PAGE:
A typical view of coral is the tropical coral reef, an underwater garden surrounded by multi-coloured fish, with maybe the odd dolphin, turtle or shark nearby. In fact, corals can be found across the world’s oceans in Sub-antarctic and tropical waters, in the shallows and at depths of up to 3,000 meters.
Wherever coral ecosystems are found, they are built up by an animal, the coral polyp. The polyp is a part of a group of animals known as Cnidarians that also includes sea anemones and jellyfish.
The typical shallow tropical reef is made up of the skeletons and structures of hard corals. These structures are created by colonies of coral polyps secreting calcium carbonate, the same mineral as chalk or limestone. As the coral polyps divide and grow, they continue to build the extraordinary structures that make up the reef.
The coral reef has puzzled scientists for centuries. On his famous Beagle voyage, Charles Darwin was baffled as to how such richness of life was possible in the nutrient poor waters of the tropics. We now know that coral ecosystems cover less than 1% of the ocean’s surface, but support an astounding 25% of marine life.
There are two features of the reef that allow these amazing ecosystems to thrive in these nutrient poor waters. The first is that the coral polyps that make the reef are turbo-charged. Inside the coral polyps’ tissues live a type of algae, zooxanthellae, that provide the polyp with 70 to 90 per cent of its energy through photosynthesis, the process by which the sun’s energy is used to turn carbon dioxide and water into sugars.
The second feature of the reef that helps it to thrive is the intense interconnectedness of the ecosystem. Energy is efficiently recycled through feeding relationships. Sea cucumbers hoover the sandy bottom of the reef for dead and decaying matter. Parrotfish nibble at algae and coral. Larger predators such as sharks keep the balance of life in check. Mutual relationships such as that between the clownfish (aka Nemo) and the anemone enhance these connections.
Shallow tropical coral reefs are found in a band around the tropics. The polyps that make up the coral reef prefer water temperatures in the range between 23 and 29 degrees Celsius (73 and 84 degrees Fahrenheit). They also require very salty water ranging from 32 to 42 parts per thousand.
The water must also be clear to allow the maximum amount of light to penetrate, so that the zooxanthellae can photosynthesise and provide energy to the coral polyp. This need for light also means that coral reefs are mostly found in shallow waters, down to depths of 30 meters, with the coral of the twilight zone studied by the XL Catlin Seaview Survey deep reef team at depths down to 150 meters.
Other factors affect the distribution of coral reefs. River mouths often contain silt and so make the water cloudy, so there are few coral reefs near rivers. The coral polyp also requires a hard rocky sea floor to settle and grow and so coral reefs are not found in areas with a sandy bottom.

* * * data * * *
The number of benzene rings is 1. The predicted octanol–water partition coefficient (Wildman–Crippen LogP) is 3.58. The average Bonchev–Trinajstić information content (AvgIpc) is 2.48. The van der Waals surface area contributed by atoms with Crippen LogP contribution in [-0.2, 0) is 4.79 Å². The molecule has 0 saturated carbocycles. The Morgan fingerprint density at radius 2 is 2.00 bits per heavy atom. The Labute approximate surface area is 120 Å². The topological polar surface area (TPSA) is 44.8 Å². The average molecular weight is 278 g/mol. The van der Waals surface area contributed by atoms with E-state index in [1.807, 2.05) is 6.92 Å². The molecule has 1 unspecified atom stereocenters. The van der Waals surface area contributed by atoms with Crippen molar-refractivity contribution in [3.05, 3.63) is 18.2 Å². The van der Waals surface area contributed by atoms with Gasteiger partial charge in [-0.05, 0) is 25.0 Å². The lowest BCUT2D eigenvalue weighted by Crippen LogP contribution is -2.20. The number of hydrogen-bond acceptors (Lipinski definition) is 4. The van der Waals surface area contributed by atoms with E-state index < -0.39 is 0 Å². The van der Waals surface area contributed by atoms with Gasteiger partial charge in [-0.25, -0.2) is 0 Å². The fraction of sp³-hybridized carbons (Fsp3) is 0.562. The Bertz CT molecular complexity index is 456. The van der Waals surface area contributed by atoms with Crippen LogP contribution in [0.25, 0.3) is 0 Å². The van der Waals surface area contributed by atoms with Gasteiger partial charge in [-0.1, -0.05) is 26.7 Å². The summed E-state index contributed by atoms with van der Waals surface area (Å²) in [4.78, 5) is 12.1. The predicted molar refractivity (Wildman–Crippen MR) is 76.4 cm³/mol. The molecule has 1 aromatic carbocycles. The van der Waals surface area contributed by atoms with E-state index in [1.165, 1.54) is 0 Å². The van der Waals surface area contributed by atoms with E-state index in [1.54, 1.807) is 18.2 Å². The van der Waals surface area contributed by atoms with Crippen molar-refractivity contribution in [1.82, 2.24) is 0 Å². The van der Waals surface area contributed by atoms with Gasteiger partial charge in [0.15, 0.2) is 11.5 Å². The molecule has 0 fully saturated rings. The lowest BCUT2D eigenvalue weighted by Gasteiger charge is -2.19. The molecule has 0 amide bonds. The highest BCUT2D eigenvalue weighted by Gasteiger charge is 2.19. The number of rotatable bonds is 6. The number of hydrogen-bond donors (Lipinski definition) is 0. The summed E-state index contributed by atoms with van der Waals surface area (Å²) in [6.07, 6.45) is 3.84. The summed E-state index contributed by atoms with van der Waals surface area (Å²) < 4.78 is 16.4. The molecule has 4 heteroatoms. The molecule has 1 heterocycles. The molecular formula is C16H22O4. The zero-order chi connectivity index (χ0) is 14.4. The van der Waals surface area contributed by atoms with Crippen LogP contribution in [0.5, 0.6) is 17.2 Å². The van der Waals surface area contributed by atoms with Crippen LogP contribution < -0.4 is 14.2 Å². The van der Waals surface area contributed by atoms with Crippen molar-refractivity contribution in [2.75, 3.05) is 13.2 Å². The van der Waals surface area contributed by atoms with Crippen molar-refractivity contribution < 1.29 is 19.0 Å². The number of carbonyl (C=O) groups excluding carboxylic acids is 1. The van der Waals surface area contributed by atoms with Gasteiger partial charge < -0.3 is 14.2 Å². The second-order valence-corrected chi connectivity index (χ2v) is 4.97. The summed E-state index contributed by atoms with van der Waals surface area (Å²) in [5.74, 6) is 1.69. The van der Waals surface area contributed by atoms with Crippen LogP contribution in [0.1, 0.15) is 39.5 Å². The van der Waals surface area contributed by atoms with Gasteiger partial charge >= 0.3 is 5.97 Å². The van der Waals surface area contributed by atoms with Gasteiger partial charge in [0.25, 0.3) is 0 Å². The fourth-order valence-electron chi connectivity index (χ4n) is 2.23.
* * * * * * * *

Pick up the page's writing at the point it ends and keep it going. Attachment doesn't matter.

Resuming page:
Aside from their obvious visual splendour, coral reefs provide a number of other benefits to human life and the planet. These benefits are termed ecosystem goods and services, the things that an ecosystem provides (e.g. food) or does (e.g. climate regulation) that help human life. These ecosystem goods and services can be costed to put a value on the coral reef.
The total economic value of the reef has been estimated at an astounding USD 9.9 trillion per year (Constanza et al 2014). This is more than the annual Gross Domestic Product of the United Kingdom, Germany and France combined.
For the coral reefs, these goods and services are valued at over USD 350,000 per hectare per year. Some of the figures that make up this sum are surprising. The two highest values are for Erosion Prevention (USD 153,214 per hectare per year) and Recreation (USD 96,302 per hectare per year). Food only accounts for USD 677 per hectare per year. Other high figures include Genetic Resources at USD 33,048 per hectare per year.
Erosion prevention and genetic resources may sound abstract. Erosion prevention is the service that coral reefs provide for coastal settlements. 275 million people live near reefs and coral reefs protect over 150,000 kilometers of coastline in 100 countries. Imagine a storm and high waves coming in from the sea. The coral reef acts as a natural barrier absorbing this energy. Genetic resources refer to the fact that the coral reefs may prove to be the medicine cabinet of the 21st century with over half of all research into new cancer treatments focused on chemicals found in marine organisms.
The total value of the reef is difficult to estimate. Value from tourism may be high in one area and non-existent in another. The coastal protection offered by a reef may help cities near reefs but would not be a factor if the coastline were uninhabited. But what is undeniable is the critical importance of the reef to the lives and livelihoods of millions of people around the world.
Science | Ages 11-14
These resources for ages 11-14 are based on the journeys undertaken by science teams taking part in the XL Catlin Seaview Survey expeditions. Starting with the Great Barrier Reef in 2012, these expeditions seek to create a baseline survey of the world's reefs as well as more in-depth research on the deep reef lying between 30m and 100m.
Science | Ages 14-16
This Coral Oceans GCSE Science unit of work challenges students to think about the impact they have on coral reefs as they study their importance, the consequences of threats and how to protect them. The cumulative approach to this unit means students will develop skills throughout to complete a decision-making exercise in the last lesson.
Science | Ages 11-14
This unit, designed to be used at home, focuses on the coral reefs for students aged 11-14. It covers elements of the key stage 3 science programme of study, through the adventures of coral science expeditions.